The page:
Myth Busted! Eating Fat Doesn’t Make You Fat

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Dietary fat is making a comeback in the health and nutrition world. And science has confirmed why fat should have never been demonized in the first place.

In fact, this article published in the Journal of the American Medical Association provides evidence that the sugar industry paid researchers to perform studies to downplay the link between sugar consumption and heart disease. In addition, they made us believe fat was the enemy.

Health Benefits of Fat

Our bodies can’t make fat. Thus, it must come from our food. And fat is an essential component to the health of every cell in your body as well as many biological processes.

Let’s take a closer look at the key roles of fat…

  • Each cell membrane is made of a layer of fat. Thus, healthy fat consumption promotes optimal cell membrane function, which includes obtaining nutrients, eliminating toxins, and communication.
  • Fat-soluble vitamins, including A, D, E, and K, require the presence of fat for absorption. Thus, if you’re eating a salad without a healthy source of fat, you’re not benefiting from all the vitamin A and K in those leafy greens.
  • Your brain consists of mostly fat. Therefore, it requires a steady stream of fat particles for optimal performance as well as development. This means that low-fat diets can actually negatively impact your mood, behavior, and memory among other cognitive functions.
  • Hormones such as estrogen and testosterone are made with fat. Thus, low-fat diets can lead to infertility as well as other hormonal imbalances. These imbalances often cause dysfunction, which ultimately leads to disease if left untreated.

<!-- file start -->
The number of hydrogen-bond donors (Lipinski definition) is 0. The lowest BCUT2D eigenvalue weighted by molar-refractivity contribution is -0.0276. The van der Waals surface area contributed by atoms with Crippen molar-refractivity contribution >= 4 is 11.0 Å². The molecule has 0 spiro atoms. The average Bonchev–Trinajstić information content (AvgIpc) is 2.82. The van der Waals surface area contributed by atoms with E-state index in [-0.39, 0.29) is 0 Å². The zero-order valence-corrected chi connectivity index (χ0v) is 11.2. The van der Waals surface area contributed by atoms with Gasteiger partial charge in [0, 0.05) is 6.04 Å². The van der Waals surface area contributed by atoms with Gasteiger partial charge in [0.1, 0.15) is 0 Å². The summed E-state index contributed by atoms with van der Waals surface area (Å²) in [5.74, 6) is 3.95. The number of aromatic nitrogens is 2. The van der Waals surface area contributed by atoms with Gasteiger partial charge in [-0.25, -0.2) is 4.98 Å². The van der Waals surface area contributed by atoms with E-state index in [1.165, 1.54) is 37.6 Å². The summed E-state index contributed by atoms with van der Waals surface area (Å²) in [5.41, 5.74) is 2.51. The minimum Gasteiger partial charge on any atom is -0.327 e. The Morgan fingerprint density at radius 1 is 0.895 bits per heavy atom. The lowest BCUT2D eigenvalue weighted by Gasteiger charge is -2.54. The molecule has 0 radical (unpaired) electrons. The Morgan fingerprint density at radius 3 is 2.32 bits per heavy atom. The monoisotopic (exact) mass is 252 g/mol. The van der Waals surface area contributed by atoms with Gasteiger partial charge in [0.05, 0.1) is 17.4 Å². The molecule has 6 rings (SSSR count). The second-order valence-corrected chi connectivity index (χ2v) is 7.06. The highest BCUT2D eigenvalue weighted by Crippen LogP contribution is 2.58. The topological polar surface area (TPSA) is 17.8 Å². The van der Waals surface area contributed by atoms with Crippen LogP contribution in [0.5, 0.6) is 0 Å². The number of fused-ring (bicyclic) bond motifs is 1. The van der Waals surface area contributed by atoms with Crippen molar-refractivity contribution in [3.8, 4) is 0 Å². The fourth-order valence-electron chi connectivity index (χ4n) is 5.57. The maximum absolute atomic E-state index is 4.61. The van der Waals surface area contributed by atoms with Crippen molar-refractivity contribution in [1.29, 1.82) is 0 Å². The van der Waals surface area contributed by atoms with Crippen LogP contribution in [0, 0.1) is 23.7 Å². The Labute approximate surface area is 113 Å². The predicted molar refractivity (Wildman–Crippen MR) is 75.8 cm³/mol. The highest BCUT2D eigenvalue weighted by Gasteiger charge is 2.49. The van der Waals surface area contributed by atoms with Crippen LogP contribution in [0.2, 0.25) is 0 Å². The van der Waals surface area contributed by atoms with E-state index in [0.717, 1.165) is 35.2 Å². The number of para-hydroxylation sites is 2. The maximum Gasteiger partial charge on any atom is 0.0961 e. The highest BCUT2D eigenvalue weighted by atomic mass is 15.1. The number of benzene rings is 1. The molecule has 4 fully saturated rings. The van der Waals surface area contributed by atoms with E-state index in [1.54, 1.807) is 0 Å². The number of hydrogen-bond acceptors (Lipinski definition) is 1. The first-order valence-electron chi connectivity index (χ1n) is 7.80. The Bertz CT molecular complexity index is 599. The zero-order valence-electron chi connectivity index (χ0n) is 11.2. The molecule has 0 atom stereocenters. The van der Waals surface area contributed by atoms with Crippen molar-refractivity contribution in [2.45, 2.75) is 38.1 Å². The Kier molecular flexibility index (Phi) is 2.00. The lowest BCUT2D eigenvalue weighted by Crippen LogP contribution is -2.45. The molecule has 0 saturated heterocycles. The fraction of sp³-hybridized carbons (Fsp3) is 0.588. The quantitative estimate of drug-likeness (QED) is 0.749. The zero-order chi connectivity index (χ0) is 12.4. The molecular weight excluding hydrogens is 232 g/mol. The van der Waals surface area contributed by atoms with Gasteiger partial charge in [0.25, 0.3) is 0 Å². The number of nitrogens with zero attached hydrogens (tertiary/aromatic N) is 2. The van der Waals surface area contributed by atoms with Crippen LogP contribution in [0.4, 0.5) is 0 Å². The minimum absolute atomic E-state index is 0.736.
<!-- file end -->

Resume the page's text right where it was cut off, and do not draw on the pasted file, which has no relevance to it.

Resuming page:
• Fat provides a layer of protection for your organs as well as insulation for your nerve cells.
  • Your metabolism and body temperature are regulated by fat.
  • In the absence of carbohydrates, fat can be used as a source of fuel to produce energy.

Why Eating Fat Doesn’t Make You Fat

Now that we’ve established that fat is an essential component of a well-balanced diet, it’s also important to understand that eating fat won’t make you fat. Despite what we’ve been led to believe for so many years.

For example, the fat in an avocado doesn’t instantly accumulate in your fat cells. Just like eating protein doesn’t automatically give you big muscles.

Research has shown that eating fat is highly satiating. It also slows down the digestive process and triggers appetite-suppressing hormones. Thus, you’re more likely to stop eating when your body has what it needs. And you’re less likely to snack in between meals.

However, unhealthy fats found in heavily processed foods don’t offer the same benefits. Especially because they’re typically combined with refined carbohydrates.

This explains why it’s easy to overeat chips, but the chances of you overindulging on raw nuts are slim.

It also leads to the next key point, which is all calories are not created equal.

Let’s take a closer look at the nutrition facts of non-fat yogurt and avocado to further illustrate this point.

One serving of non-fat yogurt typically offers the following:

  • 0 grams of fat
  • 10 grams of sugar
  • 5 grams of protein
  • 90 calories
  • Synthetic sources of vitamin A & D
  • Added flavors, colors, and preservatives

And if you’re eating this yogurt as a snack, most likely it’s not very filling. You’ll probably eat two servings or grab something else with it or soon after.